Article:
One person does know why Pipo and Libo were killed. Novinha, an orphaned girl who worked with the two Zenadors, eventually becoming Libo's lover. But even she doesn't know any details; only that Pipo's death came when he found something in her notes linking the piggies in some way to the Descolada, a fearsome disease that attacks its hosts right at the genetic level. Novinha's parents discovered a treatment for the Descolada, but at the cost of their own lives.
Card draws clear parallels between Novinha and Ender. Novinha was orphaned at a young age, Ender taken away from his parents. Both were brilliant children who excelled in their fields. And, like Ender, Novinha is wracked with guilt and self-recrimination over deaths she feels responsible for. Like Ender (who was deceived), she blames herself unfairly but has not, like Ender, found a healthy outlet for dealing with her guilt, entering into a loveless marriage with an abusive cretin.
Ender's arrival on Lusitania immediately creates tension. He is held in disdain by the colony's religious authorities, who consider "speaking" an appalling heathen practice at best. What's more, Novinha is deeply hostile to him, since she cancelled her request for a speaker after Ender set off on his voyage, and has only grown more bitter in the passing years. But Ender is compelled to put things right here, and there are a number of mysteries to solve. Why were Pipo and Libo killed? What secrets is Novinha hiding? Are the current Zenadors, Miro and Ouanda, at risk of a similar fate, and have they been directly influencing the development of piggie culture in violation of all laws? And finally, is it possible that Ender has found a world where the new Hive Queen, whose cocoon is in his safekeeping, can hatch, safely giving the bugger species a second chance to live among other species in a cooperative way?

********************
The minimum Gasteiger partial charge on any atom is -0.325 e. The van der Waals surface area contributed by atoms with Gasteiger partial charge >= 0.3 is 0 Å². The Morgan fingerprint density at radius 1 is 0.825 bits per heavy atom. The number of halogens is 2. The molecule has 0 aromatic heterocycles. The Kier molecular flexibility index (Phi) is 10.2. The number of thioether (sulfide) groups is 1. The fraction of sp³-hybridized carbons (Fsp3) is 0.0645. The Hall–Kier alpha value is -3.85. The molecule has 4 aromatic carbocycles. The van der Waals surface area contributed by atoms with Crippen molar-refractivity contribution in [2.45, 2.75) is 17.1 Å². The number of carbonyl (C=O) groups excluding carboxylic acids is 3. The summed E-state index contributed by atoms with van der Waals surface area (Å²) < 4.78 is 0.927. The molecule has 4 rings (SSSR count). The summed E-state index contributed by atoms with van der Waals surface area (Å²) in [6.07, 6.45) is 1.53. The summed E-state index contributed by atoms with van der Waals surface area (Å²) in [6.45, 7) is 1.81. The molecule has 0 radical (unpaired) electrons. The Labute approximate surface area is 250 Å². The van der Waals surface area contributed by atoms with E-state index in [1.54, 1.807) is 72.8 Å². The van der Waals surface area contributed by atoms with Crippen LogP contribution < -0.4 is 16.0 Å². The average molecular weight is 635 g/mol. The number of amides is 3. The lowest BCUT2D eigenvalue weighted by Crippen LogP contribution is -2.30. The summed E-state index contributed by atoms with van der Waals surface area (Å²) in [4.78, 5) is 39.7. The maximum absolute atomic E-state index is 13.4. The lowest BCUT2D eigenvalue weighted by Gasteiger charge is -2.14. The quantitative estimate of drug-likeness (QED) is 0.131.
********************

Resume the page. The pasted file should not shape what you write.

There's an impressive amount of depth to this story, and on these grounds alone I think it's worthy of its awards sweep (Card was the first, and to date only, writer to score the Best Novel Hugo and Nebula two years running). But it has been unjustly dismissed by many readers who have a hard time getting through its multicharacter story and, I admit, often heavy themes. Ender's Game was a character study couched in an exciting space opera, and its themes were propelled by both action and attention to Ender's development. It riveted you because whatever the decisions Ender was making, he wasn't in control of his fate, and that made its climax all the more wrenching. Speaker for the Dead, on the other hand, focuses on characters whom fate, it seems, has long since dealt with, and dealt with harshly. It's a story about picking up the pieces. But it is also a story that confronts issues of duty and accountability, to oneself as well as others. Yes, there are times when the pacing is slow, and when it seems there's just no more sadness you can take. But I think that sophisticated readers willing to set aside preconceived notions will find in Speaker for the Dead one of SF's most mature and heartfelt expressions of humanism.